In February 2017, an 18-year-old Cambridge University law student, Ronald Coyne, was filmed on the streets of Cambridge at night burning a £20 note in front of a 31-year-old homeless man, Ryan Davies, who had asked him politely for spare change. According to Davies, Coyne said, “I’ll give you some change. I’ve changed it into fire.” Coyne then continued down the street as if he had done nothing worthy of note. A member of the university’s Conservative club, he was drunk at the time—though not dead drunk, for he was more swaggering than staggering—and dressed in white tie and tails.
The video of the encounter went viral; a picture of the young man, looking very pleased with himself, appeared in most British newspapers. Public condemnation swelled. Before long, 23,000 people signed a petition calling for his expulsion from the university.
In a drop of rain, said the eminent British historian Sir Lewis Namier, can be seen the colors of the sun: and in this episode, brief and simple as it appeared, all the social, political, and philosophical conflicts of modern British society, and perhaps of Western society in general, can be seen.
No decent person could witness, or read of, Coyne’s conduct without revulsion. But expressing a universally shared disgust is not enough; it is necessary to go deeper and analyze the reasons for it. Why did the incident—relatively harmless, compared with the examples of violence and savage acts that fill the British tabloids daily—provoke such outrage?
At the moment of his gesture, Coyne exhibited a disturbing coldheartedness. It strikes fear in our hearts that men should be so effortlessly capable of such cruelty. If a young man—intelligent, educated, privileged, and with everything to look forward to in life—can behave like this, of what else might he, and others like him, not be capable? We cannot console ourselves that his action was mere thoughtlessness, a momentary lapse, like someone with much on his mind who passes through a swinging door without thinking of who might be behind him. Coyne’s gesture was not only malign; its malignity was its whole point. He took pleasure in the pain he knew it would cause, in the extra humiliation inflicted upon a man already in a humiliating position. His was an archetypically malicious action.
Coyne’s mother, who did not condone her son’s conduct, claimed that it was completely uncharacteristic. He had always been a quiet, studious boy rather than a roustabout, she said, and indeed, while still at school, he had worked as a volunteer for a homeless charity. Even if this were all true, however, it would not be entirely reassuring, for it would mean that a decent, even a good, person could suddenly transform into a bad one and perform a callous act. But at least such a reflection would warn us that we must constantly be on guard against ourselves.
Many, though, took Coyne’s act to be indicative of something much deeper, and more important, than a mere character defect. That he was wearing a white tie and tails acted metonymically for the growing inequality in our society: not so much the gap as the unbridgeable gulf between the well- and ill-born, the winners and losers in an increasingly divided society. As William Blake put it, in a different context:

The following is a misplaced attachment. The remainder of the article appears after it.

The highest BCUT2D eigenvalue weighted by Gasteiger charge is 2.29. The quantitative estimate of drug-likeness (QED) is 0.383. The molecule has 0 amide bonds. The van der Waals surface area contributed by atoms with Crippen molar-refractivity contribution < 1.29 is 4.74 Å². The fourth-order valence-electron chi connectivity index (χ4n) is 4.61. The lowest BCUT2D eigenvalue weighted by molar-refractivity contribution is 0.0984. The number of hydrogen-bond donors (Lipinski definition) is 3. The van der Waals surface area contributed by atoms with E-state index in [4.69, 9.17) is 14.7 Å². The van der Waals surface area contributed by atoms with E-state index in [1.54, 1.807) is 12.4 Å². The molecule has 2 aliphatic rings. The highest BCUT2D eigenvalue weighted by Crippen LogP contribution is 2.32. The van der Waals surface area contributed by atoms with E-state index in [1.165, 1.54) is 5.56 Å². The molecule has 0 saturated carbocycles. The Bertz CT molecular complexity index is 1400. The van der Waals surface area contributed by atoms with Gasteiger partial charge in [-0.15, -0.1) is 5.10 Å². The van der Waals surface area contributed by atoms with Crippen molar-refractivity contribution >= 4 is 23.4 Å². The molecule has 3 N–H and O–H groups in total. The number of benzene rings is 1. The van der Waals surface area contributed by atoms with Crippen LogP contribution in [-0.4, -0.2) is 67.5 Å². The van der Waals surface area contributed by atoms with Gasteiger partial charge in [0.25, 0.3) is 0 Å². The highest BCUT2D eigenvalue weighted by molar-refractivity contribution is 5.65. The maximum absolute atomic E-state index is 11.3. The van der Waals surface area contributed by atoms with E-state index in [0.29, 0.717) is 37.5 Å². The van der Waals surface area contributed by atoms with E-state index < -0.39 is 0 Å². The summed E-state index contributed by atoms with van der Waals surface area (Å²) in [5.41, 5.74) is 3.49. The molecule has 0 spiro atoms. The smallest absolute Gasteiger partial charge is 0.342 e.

Every Night and every MornIn a radically unequal society such as the one that Coyne’s behavior purportedly symbolized, arrogant conduct could only be expected, for the divide in experience makes it hard for the fortunate to sympathize with the unfortunate, or even to imagine what their lives are like. Inequality is of such a level that it “begins to affect people’s ability to see themselves in the lives of others,” as legal philosopher Jeremy Waldron put it in the 2015 Gifford Lectures.
Some to Misery are Born
Every Morn and every Night
Some are Born to sweet delight.
If this were really the case, Coyne’s conduct would actually be less reprehensible, insofar as he failed, through a lack of imagination, to understand the humiliation that he was inflicting on Davies. But to believe this, one would also have to believe that his attempt to set fire to the banknote in response to a request for spare change was random and meaningless, rather than cruel and malicious. And surely, no one could seriously believe this.
The inequality of a society in which a student could burn money solely to humiliate an unemployed homeless older man is, at first sight, shocking. Money to burn, on the one hand, and no money at all, on the other! The contrast could not be starker, and no emblem of economic and social injustice more emblematic.
But let us cool our indignation for a moment—an indignation that, if we are honest, makes us feel good about ourselves—and examine in what the injustice actually inheres. Coyne almost certainly did not earn his money. True, he must have worked hard at school and made the most of his abilities to have become a law student at Cambridge, but that is not the same thing as having earned his money. Though his mother denied that his family was in any sense plutocratic, it is probable that, through no merit of his own, he had never experienced economic hardship. He had done nothing to deserve the £20 that he could easily afford to burn for an ugly gratification.
Yet, is it actually unjust that he had money to burn—and, if so, unjust to whom? All of us, even the poorest, enjoy benefits that we have done nothing to earn or deserve. We have done nothing, for example, to deserve the comparatively long life expectancies that we enjoy, or at least possess. Most of us enjoy, without gratitude and as if by cosmic entitlement, the fruit of the efforts of past generations. Indeed, one could almost define material progress by the amount of unearned benefit one generation passes on the next compared with what it had itself received from the preceding generation.